struck them, but they felt no pain; you crushed them but they refused
correction. They made their faces harder than stone and refused
was reading in the book of the prophet Isaiah. Israel is in trouble
again as it so often is. There’s a huge army backed by a much larger
nation surrounding Jerusalem, they’ve already taken all the other
fortified cities of Judah and now it’s time for one final mop up
and the Jews will be slaves in their own land.
scene is classic drama, though I wouldn’t want to have been there.
The Assyrian general starts making a speech about how Israel’s ally
of the time (Egypt) isn’t going to help them, how their god is not
going to help them anymore than the gods of all the other peoples’
who Assyria has taken down. The Jewish king’s servants ask the Assyrian
to not talk so loud in Hebrew because the people on the city walls
can understand. He says, “Was it only to your master and you that
my master sent me to say these things, and not to the men sitting
on the wall – who, like you, will have to eat their own filth and
drink their own urine?” The general urges them to just give up now
rather than be starved and then slaughtered.
Israel is in deep tapioca. I stopped my reading at the end of the
Assyrian’s ultimatum and reflected. I didn’t remember precisely
how this one turned out but I realized that I already knew that
the next thing I read would give away the end of the story. There’s
a pattern to how these things go, you see. If Israel responds in
an arrogant way, if they thumb their nose at the enemy and boast
about how great they are and how they are going to kick the Assyrian’s
all the way back to Assyria like they’re some red-faced gorilla
from the World Wrestling Federation, then they’re going to be in
for it. The Lord is going to watch while they have visited upon
them all the judgement for their sins that has been building up
since the last time this happened. And with the Assyrians as the
Lord’s imprecise instrument, the judgement is going to get real
if Israel responds in that peculiar way that the Bible holds up
as a model there is hope. Fortunately, in this case, King Hezekiah
leads the nation in a response that pleases the Lord. He tears his
clothes and puts on sackcloth, (definitely a good start), and sees
that the other leading men do the same. Hezekiah prays with humility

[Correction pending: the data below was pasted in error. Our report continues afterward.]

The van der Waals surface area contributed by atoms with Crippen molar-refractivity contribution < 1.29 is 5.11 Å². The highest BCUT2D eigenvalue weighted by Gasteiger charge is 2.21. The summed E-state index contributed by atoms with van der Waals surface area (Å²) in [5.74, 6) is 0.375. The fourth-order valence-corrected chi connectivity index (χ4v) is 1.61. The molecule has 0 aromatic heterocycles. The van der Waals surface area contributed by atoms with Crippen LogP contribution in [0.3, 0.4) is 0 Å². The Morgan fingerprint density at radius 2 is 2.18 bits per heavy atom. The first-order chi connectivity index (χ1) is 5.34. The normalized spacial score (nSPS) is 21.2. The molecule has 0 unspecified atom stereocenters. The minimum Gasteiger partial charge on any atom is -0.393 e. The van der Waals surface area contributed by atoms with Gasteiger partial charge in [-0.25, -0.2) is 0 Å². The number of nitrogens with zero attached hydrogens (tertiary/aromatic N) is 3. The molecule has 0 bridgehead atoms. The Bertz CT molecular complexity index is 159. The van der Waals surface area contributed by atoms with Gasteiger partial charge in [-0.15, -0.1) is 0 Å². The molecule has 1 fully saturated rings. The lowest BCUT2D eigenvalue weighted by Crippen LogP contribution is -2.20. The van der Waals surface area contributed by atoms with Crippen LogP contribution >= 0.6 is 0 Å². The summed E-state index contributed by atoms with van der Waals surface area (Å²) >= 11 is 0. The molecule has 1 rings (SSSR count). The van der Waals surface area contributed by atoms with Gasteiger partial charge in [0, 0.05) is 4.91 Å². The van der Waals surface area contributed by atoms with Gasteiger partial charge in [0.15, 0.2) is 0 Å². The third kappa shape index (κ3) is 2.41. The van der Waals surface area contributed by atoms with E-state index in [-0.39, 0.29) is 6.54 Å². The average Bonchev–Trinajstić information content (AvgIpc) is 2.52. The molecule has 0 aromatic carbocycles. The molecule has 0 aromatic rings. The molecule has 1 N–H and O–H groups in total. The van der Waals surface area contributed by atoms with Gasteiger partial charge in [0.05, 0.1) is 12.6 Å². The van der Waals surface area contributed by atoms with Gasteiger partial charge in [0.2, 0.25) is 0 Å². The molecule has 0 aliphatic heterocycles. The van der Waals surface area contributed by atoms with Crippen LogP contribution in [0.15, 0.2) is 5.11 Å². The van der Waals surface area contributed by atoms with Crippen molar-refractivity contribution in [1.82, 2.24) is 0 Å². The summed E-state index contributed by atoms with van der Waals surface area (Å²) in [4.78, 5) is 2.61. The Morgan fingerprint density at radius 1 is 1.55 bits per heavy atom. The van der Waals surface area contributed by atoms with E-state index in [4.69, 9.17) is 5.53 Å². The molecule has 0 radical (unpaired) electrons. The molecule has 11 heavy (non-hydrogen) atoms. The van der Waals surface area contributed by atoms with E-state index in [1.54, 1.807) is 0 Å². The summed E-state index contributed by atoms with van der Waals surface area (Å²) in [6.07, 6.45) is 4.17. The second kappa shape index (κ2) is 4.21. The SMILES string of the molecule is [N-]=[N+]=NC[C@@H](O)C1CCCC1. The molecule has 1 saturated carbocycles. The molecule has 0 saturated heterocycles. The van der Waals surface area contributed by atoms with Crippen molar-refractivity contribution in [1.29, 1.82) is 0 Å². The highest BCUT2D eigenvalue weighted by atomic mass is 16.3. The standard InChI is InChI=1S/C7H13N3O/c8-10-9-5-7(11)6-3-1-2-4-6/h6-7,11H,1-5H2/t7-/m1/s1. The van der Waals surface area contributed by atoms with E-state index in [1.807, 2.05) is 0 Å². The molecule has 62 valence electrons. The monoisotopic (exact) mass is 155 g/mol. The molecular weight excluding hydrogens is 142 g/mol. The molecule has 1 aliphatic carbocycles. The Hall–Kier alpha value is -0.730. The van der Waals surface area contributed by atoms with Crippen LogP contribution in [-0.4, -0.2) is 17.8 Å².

and desperation to the Lord, asking that He would deliver them.
He sends word to the prophet Isaiah to find out what the Lord says.
The Lord is pleased and Jerusalem is miraculously delivered without
the Hebrews even having to leave the city. The Assyrians run back
to Ninevah with their tails between their legs.
had, from the Biblical point of view, the Right Response. Even though
there was a scary enemy provoking him, he did not immediately respond
to that enemy but instead took the situation to the Lord. This may
seem like a strange thing to do to our modern secularized mind,
after all shouldn’t he be doing something more directly in response
to the enemy surrounding his city? Shouldn’t he be strategizing
or giving a big pep rally to his people to keep them united? But
his response does make sense from the point of view of someone who
really believes in a powerful, good Divinity. A higher power who
is just and holy but also wants the best for His people.
in the scriptures, this Right Response is accompanied by a sincere
searching for sin among the Lord’s people. They examine their conscience
and search through the community for injustice, for wrongs that
should be righted. They really believe that letting sin and injustice
stand is an invitation for retribution. Responding to a vicious
attack by searching your own conscience for error may seem like
a counter-intuitive thing to do, but it makes sense from the perspective
of actual belief in a just God who runs an, ultimately, just and
in the Camp?
meditation left me feeling rather melancholy about much of what
I’ve seen of my own people’s response to the vicious attack of September
11th. It seems to me that there’s been a lot of patting ourselves
on the back about how great we are, how we represent freedom and
goodness in the world and we just have to “smoke ‘em out” and destroy
these fools who dare think they can mess with the mighty United
short, a lot of what I’m hearing, especially from our political
leaders, is the Wrong Response. There’s hardly any humility that
I can see and, especially at first, nearly a media black out on
the whole issue of what sins and injustices we might have on our
imagine if we had the Right Response. Imagine real humility at this
time, sackcloth and ashes, and searching for anything that our people
has done to bring the Lord’s wrath. I suspect with such an attitude
through the land there would be a lot of discussion about the million
Iraqi civilians that are dead because of the U.S. military. That
might be an injustice worth talking about. I suspect there might
be even more than this horrifying atrocity that we might re-examine
in such a climate of humility.
my imagination is running wild, let’s imagine that we not only identified
some things that our government was doing that we weren’t so proud
of, but then really did something to change them. Imagine the response
from the rest of the world to a United States that didn’t just pay
a bunch of lip service to justice and freedom but really tried to
act consistently with those divine ideals. I don’t know if it would
end all terrorist attacks forever, but it certainly seems like it
would be a much more constructive step than adding, now, the murder
of Afghan civilians to our conscience.
oh well, so much for my little thought experiment. It looks like
pride doesn’t just go before the fall. In our case, it seems to
come after as well.
W. Carson [send him mail]
is a working software engineer and a graduate student in the Department
of Political Economy at Washington University in St. Louis. He prepared
this for Washington
the conservative WUSTL paper.